Three Things to Track on Super Tuesday


Super Tuesday is the proverbial turning point for Republican presidential candidates. It’s the day that, according to political analysts, has the ability to change the landscape of the 2012 GOP primary race.

Yet these so-called experts, many of whom are employed by left-leaning media institutions who want to prolong what has been a heated Republican primary process, have failed to recognize one crucial reality:

The race is over.

It’s quite possible that the race for the GOP candidacy ended two weeks ago when former Massachusetts governor Mitt Romney defeated his fellow candidates in the Arizona and Michigan primaries. Since those two major victories, the Romney campaign has gained an enormous amount of momentum. He has claimed a subsequent victory in the Washington caucus. He has surged nationwide in polls against President Barack Obama. Most importantly, he has taken a slight lead in the Ohio primary polls over Rick Santorum.

So regardless of how well Santorum performs in Tennessee and Oklahoma, or if Newt Gingrich wins in Georgia, it is clear – to some – that the Romney machine will not be defeated.

It is quite possible that today is the day that officials declare that the Romney hype train has transformed from a steady and slow moving freight into a high-speed, high-powered locomotive that will be extremely dangerous and difficult to beat come Election Day.

Here are three other themes to track on Super Tuesday:

1) Ohio – The Most Important Primary – Clearly the most relevant primary of the day, Ohio promises to be a close, hard-fought battle between Romney and Santorum. The latest polls suggest that Romney has a minor lead, with Gingrich and Texas Congressman Ron Paul far behind. However, with endorsements from former U.S. Attorney General John Ashcroft as well as Congressional leaders Eric Cantor (R – Va.) and Tom Coburn (R – OK), a victory for Romney seems probable, as do the valuable candidates that will likely result. A Romney victory in Ohio is extremely important, as it will likely demonstrate to party leaders that he is capable of winning in Ohio, a vital battleground during general elections.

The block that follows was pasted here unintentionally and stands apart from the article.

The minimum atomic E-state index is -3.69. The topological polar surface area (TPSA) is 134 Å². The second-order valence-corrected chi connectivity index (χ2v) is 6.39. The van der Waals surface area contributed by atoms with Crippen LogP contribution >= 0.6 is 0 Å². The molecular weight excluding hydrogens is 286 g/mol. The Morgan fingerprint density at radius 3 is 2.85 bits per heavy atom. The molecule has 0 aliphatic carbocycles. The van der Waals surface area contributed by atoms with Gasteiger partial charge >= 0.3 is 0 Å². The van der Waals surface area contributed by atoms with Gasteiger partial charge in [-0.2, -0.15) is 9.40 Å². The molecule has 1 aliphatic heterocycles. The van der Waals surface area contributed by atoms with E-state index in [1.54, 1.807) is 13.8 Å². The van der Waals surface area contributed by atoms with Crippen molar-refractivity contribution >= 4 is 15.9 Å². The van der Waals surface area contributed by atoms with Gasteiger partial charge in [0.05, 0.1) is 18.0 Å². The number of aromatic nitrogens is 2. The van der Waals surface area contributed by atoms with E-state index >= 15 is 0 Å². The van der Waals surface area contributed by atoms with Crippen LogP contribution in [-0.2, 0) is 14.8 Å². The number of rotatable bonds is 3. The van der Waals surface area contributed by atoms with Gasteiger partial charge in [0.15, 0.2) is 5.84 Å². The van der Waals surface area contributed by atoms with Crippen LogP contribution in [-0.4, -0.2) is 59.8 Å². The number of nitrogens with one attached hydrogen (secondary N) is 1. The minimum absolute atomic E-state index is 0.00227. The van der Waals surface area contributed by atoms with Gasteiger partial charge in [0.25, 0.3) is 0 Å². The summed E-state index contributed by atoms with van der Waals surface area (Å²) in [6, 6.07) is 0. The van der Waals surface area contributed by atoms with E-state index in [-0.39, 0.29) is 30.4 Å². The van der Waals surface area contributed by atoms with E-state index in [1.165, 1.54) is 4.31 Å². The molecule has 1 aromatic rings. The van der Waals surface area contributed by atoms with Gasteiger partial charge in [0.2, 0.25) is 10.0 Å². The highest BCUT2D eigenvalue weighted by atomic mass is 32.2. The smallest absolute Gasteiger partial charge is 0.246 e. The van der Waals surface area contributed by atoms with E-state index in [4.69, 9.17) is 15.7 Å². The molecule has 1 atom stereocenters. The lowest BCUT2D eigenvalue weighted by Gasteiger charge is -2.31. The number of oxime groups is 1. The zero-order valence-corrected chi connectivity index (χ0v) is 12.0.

2) Delegates Matter – In order to win the GOP nomination, a candidate must collect a total of 1,144 delegates from state primaries and caucuses. According to unofficial estimates from various news outlets, Romney currently has a 120 delegate lead over Santorum, with Paul and Gingrich in third and fourth, respectively. When the polls open Tuesday, more than 400 delegates will be up for grabs in 10 state contests. The outcomes from these primaries are undoubtedly essential to each candidate’s campaign. The delegate count for each man after Tuesday will be a critical factor as to whether they decide to remain in the race.

3) Who Will Fight On? – This is the question political pundits will be asking around 11 p.m. Tuesday. Romney, who I believe will be the eventual Republican candidate, clearly will continue and use his predicted victories Tuesday to spread his message throughout America. Depending on how he performs in Ohio, Tennessee and Oklahoma, Santorum may have to re-evaluate his candidacy. If he were to lose in Ohio and either of the other two key states, the Santorum campaign will struggle to raise enough money to compete in the coming weeks. Gingrich, who vows to carry on until August’s Republican National Convention, will undoubtedly remain in the race, even if his campaign’s financial resources are limited. Regardless of Tuesday’s results, Paul is almost certain to stay in the race, as he continues to ride the coattails of his small but dedicated base of supporters.

The Midnight Man is a contributing writer to Yi!, focusing on politics as well as golf, hockey and Bucknell basketball. 


Author: R. Byrnes

Ryan is the founder and editor-in-chief of Yi! News.

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